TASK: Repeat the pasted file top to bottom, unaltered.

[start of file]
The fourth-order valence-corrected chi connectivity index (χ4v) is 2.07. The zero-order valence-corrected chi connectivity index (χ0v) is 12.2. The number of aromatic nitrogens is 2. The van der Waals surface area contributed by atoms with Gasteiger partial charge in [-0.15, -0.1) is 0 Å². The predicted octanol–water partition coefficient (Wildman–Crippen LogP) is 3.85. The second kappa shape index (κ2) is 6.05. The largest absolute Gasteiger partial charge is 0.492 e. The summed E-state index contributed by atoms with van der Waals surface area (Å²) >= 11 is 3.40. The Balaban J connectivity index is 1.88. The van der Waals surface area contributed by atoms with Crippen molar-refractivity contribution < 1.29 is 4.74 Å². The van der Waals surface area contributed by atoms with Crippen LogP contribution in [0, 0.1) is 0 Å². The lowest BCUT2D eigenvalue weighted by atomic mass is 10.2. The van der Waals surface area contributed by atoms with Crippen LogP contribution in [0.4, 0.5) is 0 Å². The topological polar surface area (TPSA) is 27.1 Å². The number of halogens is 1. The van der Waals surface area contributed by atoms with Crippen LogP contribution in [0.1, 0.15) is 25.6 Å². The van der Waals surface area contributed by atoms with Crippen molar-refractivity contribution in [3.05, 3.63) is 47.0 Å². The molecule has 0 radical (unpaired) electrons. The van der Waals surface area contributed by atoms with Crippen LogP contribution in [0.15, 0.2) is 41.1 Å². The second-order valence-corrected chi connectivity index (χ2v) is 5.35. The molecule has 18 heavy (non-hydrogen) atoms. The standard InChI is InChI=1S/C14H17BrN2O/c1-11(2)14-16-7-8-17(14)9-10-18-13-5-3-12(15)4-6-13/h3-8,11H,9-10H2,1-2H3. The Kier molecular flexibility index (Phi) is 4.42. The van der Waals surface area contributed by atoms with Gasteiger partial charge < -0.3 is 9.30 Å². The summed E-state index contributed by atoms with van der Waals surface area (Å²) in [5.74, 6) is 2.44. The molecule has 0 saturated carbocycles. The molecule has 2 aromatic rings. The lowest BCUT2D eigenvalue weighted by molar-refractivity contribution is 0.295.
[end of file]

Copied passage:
The fourth-order valence-corrected chi connectivity index (χ4v) is 2.07. The zero-order valence-corrected chi connectivity index (χ0v) is 12.2. The number of aromatic nitrogens is 2. The van der Waals surface area contributed by atoms with Gasteiger partial charge in [-0.15, -0.1) is 0 Å². The predicted octanol–water partition coefficient (Wildman–Crippen LogP) is 3.85. The second kappa shape index (κ2) is 6.05. The largest absolute Gasteiger partial charge is 0.492 e. The summed E-state index contributed by atoms with van der Waals surface area (Å²) >= 11 is 3.40. The Balaban J connectivity index is 1.88. The van der Waals surface area contributed by atoms with Crippen molar-refractivity contribution < 1.29 is 4.74 Å². The van der Waals surface area contributed by atoms with Crippen LogP contribution in [0, 0.1) is 0 Å². The lowest BCUT2D eigenvalue weighted by atomic mass is 10.2. The van der Waals surface area contributed by atoms with Crippen LogP contribution in [0.4, 0.5) is 0 Å². The topological polar surface area (TPSA) is 27.1 Å². The number of halogens is 1. The van der Waals surface area contributed by atoms with Crippen LogP contribution in [0.1, 0.15) is 25.6 Å². The van der Waals surface area contributed by atoms with Crippen molar-refractivity contribution in [3.05, 3.63) is 47.0 Å². The molecule has 0 radical (unpaired) electrons. The van der Waals surface area contributed by atoms with Crippen LogP contribution in [0.15, 0.2) is 41.1 Å². The second-order valence-corrected chi connectivity index (χ2v) is 5.35. The molecule has 18 heavy (non-hydrogen) atoms. The standard InChI is InChI=1S/C14H17BrN2O/c1-11(2)14-16-7-8-17(14)9-10-18-13-5-3-12(15)4-6-13/h3-8,11H,9-10H2,1-2H3. The Kier molecular flexibility index (Phi) is 4.42. The van der Waals surface area contributed by atoms with Gasteiger partial charge < -0.3 is 9.30 Å². The summed E-state index contributed by atoms with van der Waals surface area (Å²) in [5.74, 6) is 2.44. The molecule has 0 saturated carbocycles. The molecule has 2 aromatic rings. The lowest BCUT2D eigenvalue weighted by molar-refractivity contribution is 0.295.